The current fiscal year 2020/21 started on 1st July 2020. In Tanzania this fiscal year, expects to collect and expend Sh34.9 trillion. About 60 per cent (Sh20.3 trillion) of the budget will be funded by taxpayers. Last year, taxpayers contributed Sh17.5 trillion in total. This means that on average, in the last fiscal year, taxpayers contributed about Sh1.46 trillion monthly. In this fiscal year, taxpayers are expected to fund the budget at an average of Sh1.7 trillion per month: a 16 per cent increase from last year.
The first quarter of the current fiscal year ended September 30. The Bank of Tanzania’s Monthly Economic Review (MER) between July and October 2020 indicates that in tax collections in the first quarter (Q-1) reached Sh4.3 trillion. Overall, about 90 per cent of the expected mark (Sh4.8 trillion). Factoring in the unexpected impacts of COVID-19, this is arguably a good performance so far. Hopefully, it will last.
Looking at the budget, the biggest chunk of tax revenue is expected from income tax (34 percent). However, income tax collection so far is not as impressive. From the BOT MERs, income tax collection performance appears to be only 79 percent in this first quarter. It lags both taxes on imports (96 percent) as well as taxes on local goods and services (95 percent). Also out of the 4.3 trillion shillings collected so far, 39 percent of this comes from taxes on imports, 32 percent from income tax, 24 percent from taxes on local goods and services (for example VAT and excise duty) and only 5 per cent from other taxes.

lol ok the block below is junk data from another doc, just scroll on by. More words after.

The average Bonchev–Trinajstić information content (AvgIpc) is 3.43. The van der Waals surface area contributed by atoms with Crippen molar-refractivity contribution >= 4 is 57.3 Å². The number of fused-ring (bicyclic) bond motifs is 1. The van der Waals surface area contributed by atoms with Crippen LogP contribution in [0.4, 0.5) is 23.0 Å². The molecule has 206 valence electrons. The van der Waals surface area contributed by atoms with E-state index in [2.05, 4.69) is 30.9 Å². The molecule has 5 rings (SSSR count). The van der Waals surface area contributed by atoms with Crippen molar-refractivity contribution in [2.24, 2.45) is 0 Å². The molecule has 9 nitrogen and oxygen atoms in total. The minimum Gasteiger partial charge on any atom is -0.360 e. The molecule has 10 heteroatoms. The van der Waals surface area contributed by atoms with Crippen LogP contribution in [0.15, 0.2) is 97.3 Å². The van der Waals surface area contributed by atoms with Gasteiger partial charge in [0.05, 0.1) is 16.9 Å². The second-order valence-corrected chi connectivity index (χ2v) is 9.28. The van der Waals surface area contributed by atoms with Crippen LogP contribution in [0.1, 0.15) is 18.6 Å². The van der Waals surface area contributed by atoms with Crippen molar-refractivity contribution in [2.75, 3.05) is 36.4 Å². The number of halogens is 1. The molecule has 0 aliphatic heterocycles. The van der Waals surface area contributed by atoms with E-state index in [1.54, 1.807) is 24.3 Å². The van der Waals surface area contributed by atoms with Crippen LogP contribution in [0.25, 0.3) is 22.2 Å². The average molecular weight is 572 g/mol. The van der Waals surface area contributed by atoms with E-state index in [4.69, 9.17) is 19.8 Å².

The tax collection trend so far, in my opinion, is generally good. The monthly collections within the first quarter of 2020/21 show a generally increasing trend. About 1.26 trillion was collected in July, followed by 1.36 trillion in August and 1.67 trillion in September 2020. This means that the government, potentially, can meet its revenue targets. The implications are obvious. Meeting the budgeted revenue means that the government will be able to fully deliver its promises, including social services.
The budgeted recurrent expenditure (Sh22.1 trillion) is already more than the expected tax revenue by close to Sh2 trillion. Arguably, therefore, the collection target must be met by 100 per cent or more. But to meet the excepted annual tax revenue (Sh20.3 trillion) by June 2021 taxpayers will have to contribute an average of 1.78 trillion shillings monthly. Quite a tall order, right? Both for taxpayers and for TRA.
The implication is that taxpayers should expect more and more pressure from the tax collector (TRA) in the remaining quarters. And it becomes imperative that taxpayers put in place strategies that will ensure full tax compliance as audit probability increases. But it is also important to understand that tax is a product of economic activities. Ideally, taxes should be collected in a way that minimizes distortional costs to the economy generally and specifically to the economic activities of the taxpayers.
By Shabu Maurus, Tax Partner, Auditax International.